SB 234551 selective ET(A) receptor antagonism: perfusion/diffusion MRI used to define treatable stroke model, time to treatment and mechanism of protection.Exp Neurol. 2008 Jul; 212(1):53-62.EN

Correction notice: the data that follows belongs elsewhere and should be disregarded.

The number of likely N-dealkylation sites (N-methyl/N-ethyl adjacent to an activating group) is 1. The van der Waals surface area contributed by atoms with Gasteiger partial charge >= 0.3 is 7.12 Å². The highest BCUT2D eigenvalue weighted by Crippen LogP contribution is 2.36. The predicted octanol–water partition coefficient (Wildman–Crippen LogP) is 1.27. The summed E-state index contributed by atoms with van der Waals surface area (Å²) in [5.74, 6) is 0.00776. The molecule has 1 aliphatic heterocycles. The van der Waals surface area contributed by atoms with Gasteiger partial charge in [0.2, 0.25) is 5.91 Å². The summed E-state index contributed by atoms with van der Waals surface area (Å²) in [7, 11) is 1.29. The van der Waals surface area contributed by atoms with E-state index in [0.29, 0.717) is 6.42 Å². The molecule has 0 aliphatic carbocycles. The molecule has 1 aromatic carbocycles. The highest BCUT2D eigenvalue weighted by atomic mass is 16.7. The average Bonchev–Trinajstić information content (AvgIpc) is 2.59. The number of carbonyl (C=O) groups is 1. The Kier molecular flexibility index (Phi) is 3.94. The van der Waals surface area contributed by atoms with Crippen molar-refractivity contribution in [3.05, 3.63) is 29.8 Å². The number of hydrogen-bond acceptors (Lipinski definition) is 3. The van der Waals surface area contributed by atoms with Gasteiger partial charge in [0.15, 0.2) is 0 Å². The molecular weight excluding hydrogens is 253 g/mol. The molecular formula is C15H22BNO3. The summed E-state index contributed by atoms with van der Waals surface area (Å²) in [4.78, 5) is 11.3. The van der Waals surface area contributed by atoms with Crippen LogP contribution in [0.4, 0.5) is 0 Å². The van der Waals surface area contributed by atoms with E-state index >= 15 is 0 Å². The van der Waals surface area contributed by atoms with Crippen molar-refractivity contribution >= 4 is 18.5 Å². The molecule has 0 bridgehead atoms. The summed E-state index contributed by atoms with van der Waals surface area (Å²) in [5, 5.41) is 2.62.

Mismatches between tissue perfusion-weighted imaging (PWI; an index of blood flow deficit) and cellular diffusion-weighted imaging (DWI; an index of tissue injury) provide information on potentially salvageable penumbra tissue in focal stroke and can identify "treatable" stroke patients. The present pre-clinical studies were conducted to: a.) Determine PWI (using perfusion delay) and DWI measurements in two experimental stroke models, b.) Utilize these measurements to characterize selective ET(A) receptor antagonism (i.e., determine efficacy, time-to-treatment and susceptibility to treatment in the different stroke models), and c.) Determine if increasing the reduced blood flow following a stroke is a mechanism of protection. Permanent middle cerebral artery occlusion (MCAO) or sham surgeries were produced in Sprague Dawley rats (SD; proximal MCAO; hypothesized to be a model of slowly evolving brain injury with a significant penumbra) and in spontaneously hypertensive rats (SHR; distal MCAO; hypothesized to be a model of rapidly evolving brain injury with little penumbra). Infusions of vehicle or SB 234551 (3, 10, or 30 microg/kg/min) were initiated at 0, 75, and/or 180 min post-surgery and maintained for the remainder of 24 h post-surgery. Hyper-intense areas of perfusion delay (PWI) in the forebrain were measured using Gadolinium (Gd) bolus contrast. DWI hyper-intense areas were also measured, and the degree of forebrain DWI-PWI mismatch was determined. Region specific analyses (ROI) were also conducted in the core ischemic and low perfusion/penumbra areas to provide indices of perfusion and changes in the degree of tissue perfusion due to SB 234551 treatment. At 24 h post-surgery, final infarct volume was measured by DWI and by staining forebrain slices. Following SD proximal MCAO, there was a significant mismatch in the ischemic forebrain PWI compared to DWI (PWI>DWI) at 60 min which was maintained up to 150 min (all p<0.05). By 24 h post-stroke, infarct volume was identical to the area of early perfusion deficit/PWI, suggesting a slow progression of infarct development that expanded into the significant, earlier cortical penumbra (i.e., model with salvageable tissue with potential for intervention). When SB 234551 was administered within the period of peak mismatch (i.e., at 75 min post-stroke), SB 234551 provided significant dose-related reductions in cortical (penumbral) progression to infarction (p<0.05). Cortical protection was related to an increased/normalization of the stroke-induced decrease in tissue perfusion in cortical penumbra areas (p<0.05). No SB 234551-induced changes in reduced tissue perfusion were observed in the striatum core ischemic area. Also, when SB-234551 was administered beyond the time of mismatch, no effect on cortical penumbra progression to infarct was observed. In comparison and strikingly different, following SHR distal MCAO there was no mismatch between PWI and DWI (PWI=DWI) as early as 60 min post-stroke, with this early change in SHR DWI being identical to the final infarct volume at 24 h, suggesting a rapidly occurring brain injury with little cortical penumbra (i.e., model with little salvageable tissue or potential for intervention). In distal MCAO, SB 234551 administered immediately at the time of stroke did not have any effect on infarct volume in SHR. These data demonstrate that selective blockade of ET(A) receptors is protective following proximal MCAO in SD (i.e. a model similar to "treatable" clinical patients). The protective mechanism appears to be due to enhanced collateral blood flow and salvage of penumbra. Therefore, the use of PWI-DWI mismatch signatures can identify treatable stroke models characterized by a salvageable penumbra and can define appropriate time to treatment protocols. In addition, tissue perfusion information obtained under these conditions might clarify mechanism of protection in the evaluation of protective compounds for focal stroke.